firocoxib for colic
Endotoxemia—the presence of endotoxins in the bloodstream—continues to be a significant and potentially deadly complication of colic and other gastrointestinal diseases in horses. But could something as simple as a change in anti-inflammatory drug selection help stave off endotoxemia and promote gut healing? Researchers have recently proven it’s possible, at least with small intestine strangulating obstructions.

Amanda Ziegler, DVM, PhD, a postdoctoral research fellow at the North Carolina State University College of Veterinary Medicine, in Raleigh, and colleagues conducted the research, and she presented their findings at the 2018 American Association of Equine Practitioners Convention, held Dec. 1-5 in San Francisco, California.

Non-steroidal anti-inflammatory drugs (NSAIDs) target the enzyme cyclooxygenase (COX), which is responsible for the body’s inflammatory responses. There are two COX “subtypes”: COX-2 is primarily associated with the development of inflammation and, so, can contribute to signs of endotoxemia, while COX-1 is associated with normal day-to-day inflammation-prevention or -attenuation processes such as protecting the gastric mucosa (lining) and promoting gut barrier function. This barrier is important, because it’s what can keep endotoxin—which is released after a proliferation and die-off of Gram-negative gut bacteria sparked by colic—from leaking into the bloodstream at levels that can overwhelm the immune system and be deadly.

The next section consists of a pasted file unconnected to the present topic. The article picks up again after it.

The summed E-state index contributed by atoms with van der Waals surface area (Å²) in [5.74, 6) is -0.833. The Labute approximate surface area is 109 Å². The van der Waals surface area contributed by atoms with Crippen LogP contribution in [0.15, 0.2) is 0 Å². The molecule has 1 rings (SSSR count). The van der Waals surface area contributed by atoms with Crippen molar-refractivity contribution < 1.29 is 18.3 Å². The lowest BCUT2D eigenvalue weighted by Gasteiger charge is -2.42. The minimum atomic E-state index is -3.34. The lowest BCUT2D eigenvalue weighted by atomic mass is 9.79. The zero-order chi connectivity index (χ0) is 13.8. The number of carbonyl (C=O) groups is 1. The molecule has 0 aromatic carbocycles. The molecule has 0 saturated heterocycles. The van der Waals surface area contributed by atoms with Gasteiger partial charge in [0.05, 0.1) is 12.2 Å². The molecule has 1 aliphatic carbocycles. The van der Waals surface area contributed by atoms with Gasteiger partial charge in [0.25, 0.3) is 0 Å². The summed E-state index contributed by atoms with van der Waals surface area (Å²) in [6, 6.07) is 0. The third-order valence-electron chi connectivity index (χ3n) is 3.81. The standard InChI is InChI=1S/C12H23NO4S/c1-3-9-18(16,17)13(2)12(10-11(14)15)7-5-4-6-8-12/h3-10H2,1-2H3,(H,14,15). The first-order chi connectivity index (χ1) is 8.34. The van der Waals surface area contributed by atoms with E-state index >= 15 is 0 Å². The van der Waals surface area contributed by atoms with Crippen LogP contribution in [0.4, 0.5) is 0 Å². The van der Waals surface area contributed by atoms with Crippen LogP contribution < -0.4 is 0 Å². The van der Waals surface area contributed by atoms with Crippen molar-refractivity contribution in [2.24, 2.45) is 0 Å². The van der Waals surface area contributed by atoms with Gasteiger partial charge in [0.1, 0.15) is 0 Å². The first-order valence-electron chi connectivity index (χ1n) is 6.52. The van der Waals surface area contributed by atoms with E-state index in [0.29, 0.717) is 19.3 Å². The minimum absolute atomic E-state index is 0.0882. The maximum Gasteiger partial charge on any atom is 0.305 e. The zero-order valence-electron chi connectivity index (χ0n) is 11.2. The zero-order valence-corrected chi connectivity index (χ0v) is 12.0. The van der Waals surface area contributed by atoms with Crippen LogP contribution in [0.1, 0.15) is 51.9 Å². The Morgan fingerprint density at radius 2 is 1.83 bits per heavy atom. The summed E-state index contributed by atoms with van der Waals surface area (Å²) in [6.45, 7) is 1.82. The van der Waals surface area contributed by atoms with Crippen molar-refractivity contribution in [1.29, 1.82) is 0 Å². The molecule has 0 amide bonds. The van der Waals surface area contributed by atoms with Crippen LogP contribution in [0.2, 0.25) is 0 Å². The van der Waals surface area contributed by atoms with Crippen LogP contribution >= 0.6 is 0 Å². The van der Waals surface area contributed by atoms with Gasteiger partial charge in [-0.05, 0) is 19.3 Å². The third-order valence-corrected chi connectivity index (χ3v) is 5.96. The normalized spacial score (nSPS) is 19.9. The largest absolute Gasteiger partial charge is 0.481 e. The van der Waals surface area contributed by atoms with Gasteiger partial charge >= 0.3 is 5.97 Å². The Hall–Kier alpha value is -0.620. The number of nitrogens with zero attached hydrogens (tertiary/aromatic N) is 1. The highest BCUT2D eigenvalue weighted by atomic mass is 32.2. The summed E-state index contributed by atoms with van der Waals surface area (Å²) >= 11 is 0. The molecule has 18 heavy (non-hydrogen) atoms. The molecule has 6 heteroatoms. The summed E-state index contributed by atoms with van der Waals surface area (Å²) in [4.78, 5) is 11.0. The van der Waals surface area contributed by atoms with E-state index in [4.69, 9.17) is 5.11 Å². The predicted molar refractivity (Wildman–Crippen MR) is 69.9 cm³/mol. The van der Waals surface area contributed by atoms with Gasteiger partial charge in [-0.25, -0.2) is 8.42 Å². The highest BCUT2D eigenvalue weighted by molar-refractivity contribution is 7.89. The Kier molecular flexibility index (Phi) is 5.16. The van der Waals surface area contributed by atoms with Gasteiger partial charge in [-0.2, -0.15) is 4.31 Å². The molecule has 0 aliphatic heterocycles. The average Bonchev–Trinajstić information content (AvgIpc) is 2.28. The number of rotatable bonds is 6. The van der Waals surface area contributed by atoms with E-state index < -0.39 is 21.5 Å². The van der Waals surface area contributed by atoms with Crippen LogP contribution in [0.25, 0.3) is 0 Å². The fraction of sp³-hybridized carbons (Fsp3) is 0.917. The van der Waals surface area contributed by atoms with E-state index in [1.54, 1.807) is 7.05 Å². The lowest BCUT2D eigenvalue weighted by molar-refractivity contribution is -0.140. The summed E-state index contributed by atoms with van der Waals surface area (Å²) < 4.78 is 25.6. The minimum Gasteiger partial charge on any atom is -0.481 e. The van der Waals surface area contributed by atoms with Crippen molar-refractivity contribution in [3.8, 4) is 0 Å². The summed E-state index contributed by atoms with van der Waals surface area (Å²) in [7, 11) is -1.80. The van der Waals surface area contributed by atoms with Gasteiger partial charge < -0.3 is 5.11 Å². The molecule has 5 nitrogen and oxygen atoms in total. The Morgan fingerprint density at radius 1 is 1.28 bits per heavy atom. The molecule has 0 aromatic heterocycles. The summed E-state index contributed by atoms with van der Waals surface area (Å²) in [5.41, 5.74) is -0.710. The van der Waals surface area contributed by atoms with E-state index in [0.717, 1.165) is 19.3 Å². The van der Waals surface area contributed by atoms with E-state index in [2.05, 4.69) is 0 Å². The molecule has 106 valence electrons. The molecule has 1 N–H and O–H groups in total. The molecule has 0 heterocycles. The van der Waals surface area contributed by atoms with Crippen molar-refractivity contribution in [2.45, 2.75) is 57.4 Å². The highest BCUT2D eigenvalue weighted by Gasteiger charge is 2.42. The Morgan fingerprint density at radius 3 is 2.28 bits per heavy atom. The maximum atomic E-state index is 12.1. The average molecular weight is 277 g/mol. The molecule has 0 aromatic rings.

While traditional NSAIDs, such as flunixin meglumine (Banamine, typically used to provide pain relief in colic cases), block both COX-1 and -2, (and, so, are referred to as nonselective), some newer ones—like firocoxib—are selective, designed to target COX-2-associated inflammation while sparing COX-1 enzymes that could help reduce the likelihood of endotoxemia development.

Further, studies have shown that, in equine small intestine strangulating obstruction models, barrier recovery (which needs to happen after the tissue injury) occurred faster with COX-2-selective NSAIDs versus nonselective NSAIDs, Ziegler said.

To investigate those findings in the live horse, Ziegler and her colleagues administered either flunixin meglumine or firocoxib to 56 horses admitted to three university equine hospitals for surgical treatment of small intestine strangulating obstructions. In addition to monitoring clinical signs, the researchers collected blood samples before surgery and at different time points after, evaluating those samples for endotoxemia biomarkers.

Ziegler said they found that:

  • Both NSAIDs controlled horses’ pain and heart rates (increased heart rates are indicative of pain) effectively; and
  • Horses treated with firocoxib had lower plasma sCD14 (an endotoxin biomarker) levels compared to their flunixin-meglumine-treated counterparts; and

Ultimately, Ziegler and colleagues concluded that firocoxib and flunixin meglumine provided similar levels of pain control, but firocoxib resulted in reduced evidence of endotoxemia at 48 hours post-surgery.

She said additional studies with larger numbers of horses could allow researchers to detect differences in short-term survival and complication risk.